Dorn, Geoffrey A.1, Francis A. (Mick) Coady1, Gwen S. Pech1,
Paul Weimer1, Raquel Cepeda1, David Lyle1, James Carlson1
(1) University of Colorado, Boulder, CO
ABSTRACT: Automated Interpretation of Faults and Channels in 3-D Seismic Data
Computer-aided structural interpretation has been embodied in interactive
interpretation systems since the early 1980s in the form of horizon auto-tracking. These
algorithms help increase the speed and consistency of horizon interpretation in 3-D
seismic surveys. More recently, techniques have been developed to provide assistance to
the geoscientist in the interpretation of faults. These tools, however, have fallen short
of automatic fault interpretation.
Computer-aided stratigraphic interpretation has developed much more slowly. Horizon-slicing has provided a tool to better image depositional systems since the mid-to-late 1980s. Proportional-slicing or stratal-slicing (mid-1990s) provides even better imaging of depositional systems, and better discrimination between stacked channel systems in the seismic data because these surfaces typically are a better approximation of paleo-depositional surfaces than horizon slices or time slices. Geobody segmentation uses a set of attributes to help define a portion of the seismic volume to be segmented as a 3-D object.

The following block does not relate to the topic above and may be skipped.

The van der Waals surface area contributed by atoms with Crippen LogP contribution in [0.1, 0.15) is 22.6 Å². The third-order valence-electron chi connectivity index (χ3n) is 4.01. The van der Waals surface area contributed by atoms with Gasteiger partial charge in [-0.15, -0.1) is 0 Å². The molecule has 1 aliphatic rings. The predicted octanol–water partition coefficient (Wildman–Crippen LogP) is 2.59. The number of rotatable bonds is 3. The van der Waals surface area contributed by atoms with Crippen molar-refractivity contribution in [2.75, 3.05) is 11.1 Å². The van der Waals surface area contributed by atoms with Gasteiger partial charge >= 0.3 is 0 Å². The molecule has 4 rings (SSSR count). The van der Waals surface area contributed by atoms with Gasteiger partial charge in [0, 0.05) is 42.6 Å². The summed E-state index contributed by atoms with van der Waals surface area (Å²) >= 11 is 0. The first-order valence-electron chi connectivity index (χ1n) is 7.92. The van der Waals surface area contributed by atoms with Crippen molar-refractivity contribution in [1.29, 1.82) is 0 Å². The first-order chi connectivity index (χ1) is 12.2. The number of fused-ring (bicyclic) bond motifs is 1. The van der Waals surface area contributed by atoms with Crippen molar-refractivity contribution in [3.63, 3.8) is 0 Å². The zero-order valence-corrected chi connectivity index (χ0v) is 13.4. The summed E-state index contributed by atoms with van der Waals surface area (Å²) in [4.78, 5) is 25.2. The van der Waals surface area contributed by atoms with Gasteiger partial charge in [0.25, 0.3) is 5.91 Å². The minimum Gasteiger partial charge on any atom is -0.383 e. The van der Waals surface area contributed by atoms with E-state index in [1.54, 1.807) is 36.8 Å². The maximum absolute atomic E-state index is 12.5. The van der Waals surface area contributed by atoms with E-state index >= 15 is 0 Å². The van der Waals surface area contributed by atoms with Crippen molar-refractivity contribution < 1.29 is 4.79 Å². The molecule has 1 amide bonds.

Seismic attributes and algorithms integrating a-priori knowledge of three-dimensional morphology of faults and channel systems have been developed. Hueristics based on structural geology are incorporated into the fault imaging and extraction algorithms. Similarly, heuristics based on the morphology of channels in depositional systems have been incorporated into the attributes to image channels and the algorithms to extract the channel systems from the seismic volume.
The application of this technology, demonstrated on several 3-D surveys, will have an impact on the efficiency and consistency of 3-D interpretation similar to that provided by horizon auto-tracking.
AAPG Search and Discovery Article #90026©2004 AAPG Annual Meeting, Dallas, Texas, April 18-21, 2004.